Painting by Priti Ghosh

Map of Emotions and Chakras

I came across this interesting map of emotions via FlowingData.

Body-maps

Now see how Patanjali’s Chakras aligns with above heat maps.

kundalini-chakras

 My favourites are how Depression completely “switches off” activity in all chakras! Or how Happiness literally lights up the whole being, in fact even better than being in a state of Love!

Also, the similarity between states of Anger and Pride are interesting. And check how Anger makes the arms glow. Fascinating!

Dance of Shiva

shiva_nataraja

Dance of Shiva is not mere artistic rendition of a mental idea. It is the articulation of a spiritual experience, a clear perception of how one same consciousness wears its many masks of creator, preserver and destroyer. My two cents on this aspect of Shiva.

Sri Krishna says in the Gita, that one cannot help but act. Even the Rishi in his meditative immobility acts, blood courses through his veins, there is a being to sustain and keep alive…within him are the other sheaths of being that support the outer form…all these have to work.

Sri Krishna continues to say that even He the Divine manifest as Avatar for the Age has to act. Without his tendency to act there would be chaos and dissolution. Or perhaps just nothing.

That principle of constant activity, regeneration, destruction is ever present. The immobile stone is but the temporary decision of a group of atoms to hang in there for a while. When they meet their brother sculptor, upon the insistence of his chisel-will they morph into a statue. Where there was irregular block of atoms before, there is now a form of grace and beauty..worthy of adoration, perhaps even prayer.

This principle of making, unmaking and making again is what one sees in the inner experience.

The Dance of Shiva is the amplified version of this experience. His very descent is violent, filled with the immensity of Power. To give an idea of how stupendous this experience must have been, He is the only one of whom even the Vedic Rishis were afraid, “Pity us, O Rudra!”, they cried.

In the Dance of Shiva, it is not the static principle of the Divine one perceives. This is not the Silence of a Samadhi state, not the Void of Nirvana. This is vision of the Divine in all His kinetic glory. Not a snapshot, but a continuous perception of the dynamism of existence.

Thoughts on Sri Krishna’s Revelation of Universal Form

Sri_Krishna_Vision

Let us leave aside the assumption around Krishna’s identity..you could choose whatever works for you..whether as a King, manipulative schemer, beloved of gopis, as Avatar or anything else. The Vishwaroopam, the vision of the Infinite and Immanent Godhead is infinitely more interesting.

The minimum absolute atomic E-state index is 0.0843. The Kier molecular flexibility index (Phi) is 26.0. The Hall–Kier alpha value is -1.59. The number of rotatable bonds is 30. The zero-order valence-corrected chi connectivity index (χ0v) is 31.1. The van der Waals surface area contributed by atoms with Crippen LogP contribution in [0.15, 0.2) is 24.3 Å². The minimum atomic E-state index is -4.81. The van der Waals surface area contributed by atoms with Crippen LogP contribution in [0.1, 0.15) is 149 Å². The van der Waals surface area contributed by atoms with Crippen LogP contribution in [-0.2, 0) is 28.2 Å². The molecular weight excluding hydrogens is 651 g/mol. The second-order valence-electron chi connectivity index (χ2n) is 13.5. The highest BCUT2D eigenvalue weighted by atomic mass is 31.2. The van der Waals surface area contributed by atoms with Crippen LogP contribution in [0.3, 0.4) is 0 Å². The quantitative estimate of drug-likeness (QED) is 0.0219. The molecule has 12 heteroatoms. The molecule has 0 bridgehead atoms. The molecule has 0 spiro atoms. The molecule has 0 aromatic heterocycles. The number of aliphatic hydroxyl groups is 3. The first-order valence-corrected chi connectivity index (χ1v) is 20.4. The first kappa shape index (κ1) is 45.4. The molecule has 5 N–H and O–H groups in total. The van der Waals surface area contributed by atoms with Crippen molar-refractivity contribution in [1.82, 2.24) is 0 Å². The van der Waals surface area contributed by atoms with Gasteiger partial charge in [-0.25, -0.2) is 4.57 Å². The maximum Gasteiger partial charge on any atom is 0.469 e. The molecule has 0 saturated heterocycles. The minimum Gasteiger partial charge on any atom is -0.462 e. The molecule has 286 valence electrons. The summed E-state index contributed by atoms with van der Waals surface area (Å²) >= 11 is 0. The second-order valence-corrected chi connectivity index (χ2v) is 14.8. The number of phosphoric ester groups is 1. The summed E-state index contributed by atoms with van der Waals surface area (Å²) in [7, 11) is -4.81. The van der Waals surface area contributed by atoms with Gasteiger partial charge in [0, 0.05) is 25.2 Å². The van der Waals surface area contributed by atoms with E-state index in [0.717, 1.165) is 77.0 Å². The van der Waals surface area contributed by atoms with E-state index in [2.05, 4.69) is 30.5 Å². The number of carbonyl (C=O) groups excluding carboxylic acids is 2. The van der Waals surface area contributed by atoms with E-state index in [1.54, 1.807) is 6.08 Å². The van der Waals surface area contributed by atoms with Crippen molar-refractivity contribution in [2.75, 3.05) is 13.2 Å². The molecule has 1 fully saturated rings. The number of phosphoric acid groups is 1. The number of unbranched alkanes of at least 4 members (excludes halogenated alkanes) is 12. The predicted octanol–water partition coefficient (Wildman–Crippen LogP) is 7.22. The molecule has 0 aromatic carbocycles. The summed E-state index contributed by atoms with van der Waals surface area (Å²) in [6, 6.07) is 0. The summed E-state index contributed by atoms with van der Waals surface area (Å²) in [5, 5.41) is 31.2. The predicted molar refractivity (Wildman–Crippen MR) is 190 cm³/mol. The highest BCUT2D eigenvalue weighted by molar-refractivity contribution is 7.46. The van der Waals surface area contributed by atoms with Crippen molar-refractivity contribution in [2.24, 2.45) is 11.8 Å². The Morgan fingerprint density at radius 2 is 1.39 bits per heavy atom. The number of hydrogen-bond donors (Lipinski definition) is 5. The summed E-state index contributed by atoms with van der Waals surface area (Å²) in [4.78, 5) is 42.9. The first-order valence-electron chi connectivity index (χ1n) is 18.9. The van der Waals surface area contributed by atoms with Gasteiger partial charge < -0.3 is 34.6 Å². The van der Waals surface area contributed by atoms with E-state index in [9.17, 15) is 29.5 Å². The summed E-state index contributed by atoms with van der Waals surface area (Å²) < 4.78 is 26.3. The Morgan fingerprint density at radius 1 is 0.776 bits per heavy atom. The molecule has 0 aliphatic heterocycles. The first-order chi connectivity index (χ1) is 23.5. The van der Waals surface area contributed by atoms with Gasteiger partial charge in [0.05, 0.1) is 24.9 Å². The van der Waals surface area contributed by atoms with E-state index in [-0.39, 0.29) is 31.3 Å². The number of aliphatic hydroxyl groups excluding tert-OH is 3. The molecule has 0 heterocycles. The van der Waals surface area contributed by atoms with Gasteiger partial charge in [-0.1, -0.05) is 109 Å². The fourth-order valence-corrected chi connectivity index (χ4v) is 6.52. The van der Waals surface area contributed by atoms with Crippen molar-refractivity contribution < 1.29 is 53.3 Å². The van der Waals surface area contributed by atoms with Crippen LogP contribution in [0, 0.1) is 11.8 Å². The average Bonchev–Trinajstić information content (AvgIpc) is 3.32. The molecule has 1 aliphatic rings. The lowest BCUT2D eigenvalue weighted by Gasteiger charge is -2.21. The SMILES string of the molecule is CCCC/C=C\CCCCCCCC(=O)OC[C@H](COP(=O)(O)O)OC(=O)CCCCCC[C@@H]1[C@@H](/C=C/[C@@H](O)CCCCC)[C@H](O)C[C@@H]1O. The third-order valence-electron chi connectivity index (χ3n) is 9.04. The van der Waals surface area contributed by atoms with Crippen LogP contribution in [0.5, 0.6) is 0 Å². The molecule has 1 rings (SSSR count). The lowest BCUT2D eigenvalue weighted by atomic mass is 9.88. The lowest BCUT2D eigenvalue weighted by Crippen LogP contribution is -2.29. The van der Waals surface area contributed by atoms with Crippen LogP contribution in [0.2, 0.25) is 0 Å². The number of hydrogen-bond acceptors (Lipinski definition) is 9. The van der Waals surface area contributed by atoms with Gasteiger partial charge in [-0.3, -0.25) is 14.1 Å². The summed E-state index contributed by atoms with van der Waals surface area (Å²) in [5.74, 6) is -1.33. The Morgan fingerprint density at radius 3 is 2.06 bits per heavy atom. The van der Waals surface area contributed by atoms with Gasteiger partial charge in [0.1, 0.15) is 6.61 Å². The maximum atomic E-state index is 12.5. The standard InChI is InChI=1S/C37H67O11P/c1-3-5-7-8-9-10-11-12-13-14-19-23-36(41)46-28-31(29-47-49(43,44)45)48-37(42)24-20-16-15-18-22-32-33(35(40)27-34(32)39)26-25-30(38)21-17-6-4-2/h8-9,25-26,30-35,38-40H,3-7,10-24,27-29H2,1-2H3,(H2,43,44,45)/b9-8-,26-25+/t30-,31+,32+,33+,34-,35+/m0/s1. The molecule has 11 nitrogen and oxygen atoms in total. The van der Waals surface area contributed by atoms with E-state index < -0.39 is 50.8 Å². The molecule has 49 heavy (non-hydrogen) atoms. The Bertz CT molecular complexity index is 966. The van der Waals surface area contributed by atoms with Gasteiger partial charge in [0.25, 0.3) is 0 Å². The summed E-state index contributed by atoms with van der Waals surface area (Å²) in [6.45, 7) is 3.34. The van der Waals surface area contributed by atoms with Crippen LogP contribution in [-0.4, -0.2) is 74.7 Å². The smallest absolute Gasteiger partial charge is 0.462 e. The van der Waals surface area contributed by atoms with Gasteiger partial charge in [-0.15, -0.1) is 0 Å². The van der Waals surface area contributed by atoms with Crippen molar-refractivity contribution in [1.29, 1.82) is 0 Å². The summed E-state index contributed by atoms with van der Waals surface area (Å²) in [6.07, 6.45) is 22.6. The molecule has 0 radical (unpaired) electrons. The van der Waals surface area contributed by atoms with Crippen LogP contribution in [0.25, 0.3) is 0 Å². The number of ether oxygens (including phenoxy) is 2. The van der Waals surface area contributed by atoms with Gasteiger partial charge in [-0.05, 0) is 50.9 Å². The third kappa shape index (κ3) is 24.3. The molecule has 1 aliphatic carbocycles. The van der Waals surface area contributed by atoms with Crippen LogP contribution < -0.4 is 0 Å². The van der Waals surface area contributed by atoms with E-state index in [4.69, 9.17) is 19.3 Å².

Let us remind ourselves of the context again. The hero of that age, Arjuna, has this crisis of conscience. The stark reality of war is in front of him. All the ills that befell him, his family and clan are forgotten. The brutality of what is going to begin makes his moral being shrink in repulsion. He is not afraid, this is his moral being shrinking from the carnage that is about to begin.

In response to this shrinking, Sri Krishna has expounded the larger basis of action, of morality, of spirituality, of how individual action and living can be perfected, of how laws of conduct can be gradually widened in scope to make every thought and action align with standards of living that transcend time bound social contracts into a veritable prayer. To make the individual see his role in the larger context of the Divine Lila, in the play of the Cosmos.

Sri Krishna has expounded the approaches to the Divine, of the ways of conduct that would assure ones entry into the borders of Heaven, to escape the cycle of Samsara and Maya. He has shared his view of the Sankhya path, the Purusha – Prakriti dance that makes up common life, ethical conduct, how individual Dharma coexists with Universal Dharma, how motive of action has more relevance than the action itself, of the role of ritualism, on how ritualism can be transmuted into an inner sacrifice to the Immanent Divine rather than the offering of material things. He has reiterated the various Yogas by which one can attain the Divine, he has reconciled and synthesized these approaches into one that is wide, all-encompassing and complete.

The human disciple who has received this knowledge is already familiar with the hundred roads using which one can approach the Divine. His mind sees how this tangle has been unified into a complex harmony. He realizes the one in front, his Charioteer in this field of battle, is someone not entirely known to him. Sri Krishna senses in his dear friend a mind at relative ease, but not the heart. Knowledge has been imparted but not the experience.

The unity of all existence, the play of Maya are all but theoretical constructs as yet. Arjuna is no trained Yogi, there is yet a patina of doubt that lives when knowledge has not yet become experience.